Review your financial strategy now with trusted advisors, says chief economist
Producers should meet with their financial advisors to discuss the Bank of Canada’s latest interest rate activity and make sure their financial strategy is tested against multiple scenarios and up to date, says FCC’s chief economist.
The central bank increased its rate Wednesday by one-quarter point, to 1.0 per cent. That's the second 25-basis-point increase since July.
The bank says employment and wage growth sparked strong consumer spending. As well, business investment and exports also improved.
For J.P. Gervais, FCC's chief economist, the hike means now is the time to think about financial strategy. Thoroughly understanding risk is key when interest rates are in flux, he says.
“Knowing what this modest increase could mean is important for considering strategies such as switching from a floating rate to a fixed rate, if you and your advisor think that’s a timely move,” he says.
According to Gervais, income is the primary driver of debt repayment. Fluctuations in commodity prices and interest rates will affect producers’ ability to pay back that debt.
Understand farm financial risk
So he’s urging producers to understand exactly how much risk they’re taking on, and what flexibility they have in facing higher interest rates or a lower income. That’s called financial “stress testing.”
Says Gervais: “Work with your advisor to look at various scenarios, and your capacity to repay your debt. It’s the best approach to take.”
Gervais says current financial ratios for Canadian agriculture are in line with historical averages. And farm income was at record levels in 2016.
Strong Canadian ag
To him, those factors mean Canadian agriculture is strong and well-positioned to withstand small interest rate increases, which the industry has been expecting after an extended lull. Interest rates and the Canadian dollar are likely to continue to rise in the short term. Whether it’s a pattern that will continue is too early to say.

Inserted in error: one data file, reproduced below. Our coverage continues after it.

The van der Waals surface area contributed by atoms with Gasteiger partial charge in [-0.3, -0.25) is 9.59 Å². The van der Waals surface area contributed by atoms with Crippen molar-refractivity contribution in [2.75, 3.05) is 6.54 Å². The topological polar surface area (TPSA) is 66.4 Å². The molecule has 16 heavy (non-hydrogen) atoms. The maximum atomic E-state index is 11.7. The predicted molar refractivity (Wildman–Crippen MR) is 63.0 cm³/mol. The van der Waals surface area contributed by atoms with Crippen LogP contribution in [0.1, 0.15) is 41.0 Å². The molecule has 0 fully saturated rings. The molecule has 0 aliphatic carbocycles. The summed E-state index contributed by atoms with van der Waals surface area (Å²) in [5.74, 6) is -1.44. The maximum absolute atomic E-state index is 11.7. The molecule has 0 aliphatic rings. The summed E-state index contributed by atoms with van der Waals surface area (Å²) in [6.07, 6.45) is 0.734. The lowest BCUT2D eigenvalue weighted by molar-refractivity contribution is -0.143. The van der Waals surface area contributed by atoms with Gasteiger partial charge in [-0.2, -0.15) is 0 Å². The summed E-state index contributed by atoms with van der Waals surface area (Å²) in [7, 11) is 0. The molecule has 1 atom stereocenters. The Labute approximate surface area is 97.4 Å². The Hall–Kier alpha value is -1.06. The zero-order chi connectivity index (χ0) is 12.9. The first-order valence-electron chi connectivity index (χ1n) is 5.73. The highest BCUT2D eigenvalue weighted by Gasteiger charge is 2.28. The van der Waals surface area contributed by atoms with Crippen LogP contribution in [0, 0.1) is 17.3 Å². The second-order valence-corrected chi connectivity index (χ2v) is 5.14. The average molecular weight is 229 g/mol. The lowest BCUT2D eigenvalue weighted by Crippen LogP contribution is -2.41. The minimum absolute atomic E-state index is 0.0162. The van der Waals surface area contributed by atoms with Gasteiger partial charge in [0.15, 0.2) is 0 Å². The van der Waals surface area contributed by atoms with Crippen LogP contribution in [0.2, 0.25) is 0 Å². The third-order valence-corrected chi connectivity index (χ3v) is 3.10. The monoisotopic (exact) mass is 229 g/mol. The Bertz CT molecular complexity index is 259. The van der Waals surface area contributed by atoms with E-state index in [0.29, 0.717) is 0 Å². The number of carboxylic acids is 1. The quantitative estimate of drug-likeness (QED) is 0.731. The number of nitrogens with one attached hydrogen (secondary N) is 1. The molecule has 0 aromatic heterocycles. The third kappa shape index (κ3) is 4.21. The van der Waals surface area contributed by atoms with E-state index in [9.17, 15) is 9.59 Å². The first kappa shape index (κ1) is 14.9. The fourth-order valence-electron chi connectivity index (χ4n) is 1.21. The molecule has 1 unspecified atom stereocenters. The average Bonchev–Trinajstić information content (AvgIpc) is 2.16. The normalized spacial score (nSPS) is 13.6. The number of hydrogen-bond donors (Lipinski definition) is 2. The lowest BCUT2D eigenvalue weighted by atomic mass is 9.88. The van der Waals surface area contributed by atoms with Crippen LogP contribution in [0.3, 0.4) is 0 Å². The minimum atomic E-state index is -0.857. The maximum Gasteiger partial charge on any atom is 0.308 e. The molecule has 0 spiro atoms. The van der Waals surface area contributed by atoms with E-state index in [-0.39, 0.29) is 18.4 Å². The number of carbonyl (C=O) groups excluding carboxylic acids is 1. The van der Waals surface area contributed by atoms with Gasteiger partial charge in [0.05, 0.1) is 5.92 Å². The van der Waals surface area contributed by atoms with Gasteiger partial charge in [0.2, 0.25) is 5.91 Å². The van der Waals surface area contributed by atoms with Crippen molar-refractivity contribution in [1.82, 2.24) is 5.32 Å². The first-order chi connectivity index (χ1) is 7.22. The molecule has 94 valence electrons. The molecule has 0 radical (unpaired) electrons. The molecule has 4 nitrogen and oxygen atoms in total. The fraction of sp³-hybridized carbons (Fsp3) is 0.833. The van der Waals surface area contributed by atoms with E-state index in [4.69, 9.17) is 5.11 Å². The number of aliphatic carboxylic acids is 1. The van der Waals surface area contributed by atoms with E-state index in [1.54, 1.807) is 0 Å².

But Gervais believes the Bank of Canada would like to get back to 2015 rates, when it cut its rate twice in response to the Canadian oil sector slowdown.
But, he adds, only if interest rates climb over the two to three years can we expect this to be a signal of a long-term upward trend.
The art of setting interest rates
“The Bank of Canada always looks beyond the immediate horizon,” he says. “That’s why setting interest rates is more of an art than a science. The Bank relies on complex, long-term information that is often imprecise, so it’s not unusual for it to revise or update its projection and chart a new course. That’s what makes accurately predicting interest rates impossible.”
He’s also keeping his eye on the value of the Canadian dollar versus the U.S. dollar. He says that a move of the dollar above 85 cents would challenge profitability for some operations.
“A lower loonie gave us better commodity prices and makes the demand stronger for what we sell in foreign markets,” he says. “You can always find some cases that would benefit from a higher dollar, but in general our customers are better off in a lower-dollar environment.”
Overall, Gervais says when interest rates are in flux, producers need to optimize their financial strategies and understand their financial risks. The best way to accomplish this is by meeting with their financial advisor.
Article by: Owen Roberts